As you progress through the study of any martial art, you can expect to hit a plateau. Life as a Krav Maga beginner is tough in many ways – no one wants to be seen starting from the bottom – but the way forward is also clearly structured for you. Coming to class, paying attention to your instructors, actively learning and trying to apply the techniques as you go. As your depth of self-defence knowledge grows, so does your self-confidence.
Whether after months or years of active martial arts training, it’s common to feel like your routine isn’t working like it used to. You might feel that you’re are not getting as much out of classes as you used to, and you can be left feeling directionless and uncertain.
Adopt a self-motivated mindset.
As a seasoned student, it can sometimes start to feel like your Krav Maga instructor is giving you less direction, leaving you feeling adrift. This can be frustrating, since you have been dependent on them for so long as your source of defensive techniques and advice. You can save yourself some trouble by accepting this and adopting the mindset that you can plan out your own training, and find ways to self-motivate to give yourself direction and focus in your lessons.
Build on your timing and awareness.
Certain traits can be hard to teach because they can be tricky to put into words, and instead need to be gained through experience. It is very different to “know” something by teaching it and “know” it through personal experience. Trial and error is often how most of us form these skills, but we can often fall into an “autopilot” mode, where we are not actively putting as much of ourselves into the learning process as we could. Whether it’s through sparring, extra practice outside of classes, or even chatting to other advanced Krav Maga students to gain their perspective – timing and awareness are key components of any arsenal.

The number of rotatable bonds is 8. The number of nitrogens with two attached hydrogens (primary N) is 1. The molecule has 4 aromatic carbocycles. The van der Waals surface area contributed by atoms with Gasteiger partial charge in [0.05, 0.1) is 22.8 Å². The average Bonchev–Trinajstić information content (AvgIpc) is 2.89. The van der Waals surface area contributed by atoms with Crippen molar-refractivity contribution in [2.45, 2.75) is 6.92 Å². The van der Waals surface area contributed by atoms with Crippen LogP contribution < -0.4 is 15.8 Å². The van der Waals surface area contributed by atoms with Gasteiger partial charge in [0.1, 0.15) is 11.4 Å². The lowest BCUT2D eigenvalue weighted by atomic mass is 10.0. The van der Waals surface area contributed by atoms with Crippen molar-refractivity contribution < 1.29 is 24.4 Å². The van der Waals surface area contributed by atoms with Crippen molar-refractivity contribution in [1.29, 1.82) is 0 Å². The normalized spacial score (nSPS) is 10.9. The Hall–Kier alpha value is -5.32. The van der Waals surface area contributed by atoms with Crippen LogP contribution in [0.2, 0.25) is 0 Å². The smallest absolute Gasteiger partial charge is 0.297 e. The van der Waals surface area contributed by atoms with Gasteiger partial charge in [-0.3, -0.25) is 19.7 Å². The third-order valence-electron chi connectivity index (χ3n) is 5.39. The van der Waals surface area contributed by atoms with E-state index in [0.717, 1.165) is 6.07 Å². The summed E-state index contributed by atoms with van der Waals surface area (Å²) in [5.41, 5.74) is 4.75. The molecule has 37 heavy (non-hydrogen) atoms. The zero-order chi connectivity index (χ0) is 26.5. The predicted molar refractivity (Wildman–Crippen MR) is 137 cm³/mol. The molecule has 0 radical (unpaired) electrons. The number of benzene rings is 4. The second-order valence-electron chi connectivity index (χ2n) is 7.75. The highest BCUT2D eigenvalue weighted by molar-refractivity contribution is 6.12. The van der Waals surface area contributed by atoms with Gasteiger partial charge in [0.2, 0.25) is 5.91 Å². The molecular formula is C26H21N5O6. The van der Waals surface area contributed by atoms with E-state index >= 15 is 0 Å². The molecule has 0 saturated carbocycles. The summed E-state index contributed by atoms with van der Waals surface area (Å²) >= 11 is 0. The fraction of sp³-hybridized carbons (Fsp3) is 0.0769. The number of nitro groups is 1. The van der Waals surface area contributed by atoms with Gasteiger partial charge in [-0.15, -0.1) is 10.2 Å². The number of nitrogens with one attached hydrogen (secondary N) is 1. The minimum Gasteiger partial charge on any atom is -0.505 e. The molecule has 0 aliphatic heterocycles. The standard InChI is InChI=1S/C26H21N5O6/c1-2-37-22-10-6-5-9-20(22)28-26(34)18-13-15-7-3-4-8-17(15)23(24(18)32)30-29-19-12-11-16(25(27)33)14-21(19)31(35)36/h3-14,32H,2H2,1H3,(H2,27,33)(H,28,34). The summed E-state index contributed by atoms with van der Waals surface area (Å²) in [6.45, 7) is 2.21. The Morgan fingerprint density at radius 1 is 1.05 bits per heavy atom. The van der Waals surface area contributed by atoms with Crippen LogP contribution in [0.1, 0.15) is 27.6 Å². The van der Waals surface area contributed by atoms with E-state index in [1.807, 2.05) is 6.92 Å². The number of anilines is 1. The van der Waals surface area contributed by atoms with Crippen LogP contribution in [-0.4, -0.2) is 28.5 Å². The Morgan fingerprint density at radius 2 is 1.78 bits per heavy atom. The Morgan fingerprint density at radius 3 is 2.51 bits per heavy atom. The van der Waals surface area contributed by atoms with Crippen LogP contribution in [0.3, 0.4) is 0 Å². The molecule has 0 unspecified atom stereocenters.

Perfect your combinations.
The ability to use technique combinations in any form of martial art is where your natural strengths and technical knowledge meet. Practicing and perfecting your combinations is something you can start the good old-fashioned way: pick a sequence of 2-3 or more moves and drill them.
As a beginner, the fix to most problems is to learn a new technique. At the intermediate to advanced levels, you should have enough techniques to deal with common self-defence scenarios (and many of the uncommon ones) you can find yourself in. The focus moves away from collecting techniques to refining your techniques.
See it through for the long haul.
When you start from the beginning and you learn one new skill, you’ve made a step forward in a new direction. When you know one technique and you learn a second technique, you’ve just doubled your knowledge. But when you have been doing this for years, picking up another skill just adds to the pile of things you already know, and the thrill of gaining a new insight or solving a new problem can get harder to come by. This may not sound exciting, but sometimes you just have to take on the slug-it-out attitude and keep putting in the hours on the mat.
The discipline, resilience and strength required to push through barriers in training can shape and guide your own sense of purpose in your training. Whether it’s to protect your loved ones, gain a sense of momentum and focus, or just make connection in a challenging and fun new environment, never lose sight of your goals in order to succeed.
Your own Krav Maga strategy will evolve over time, and it always needs to leave room for improvisation, but having one in mind will help direct your focus.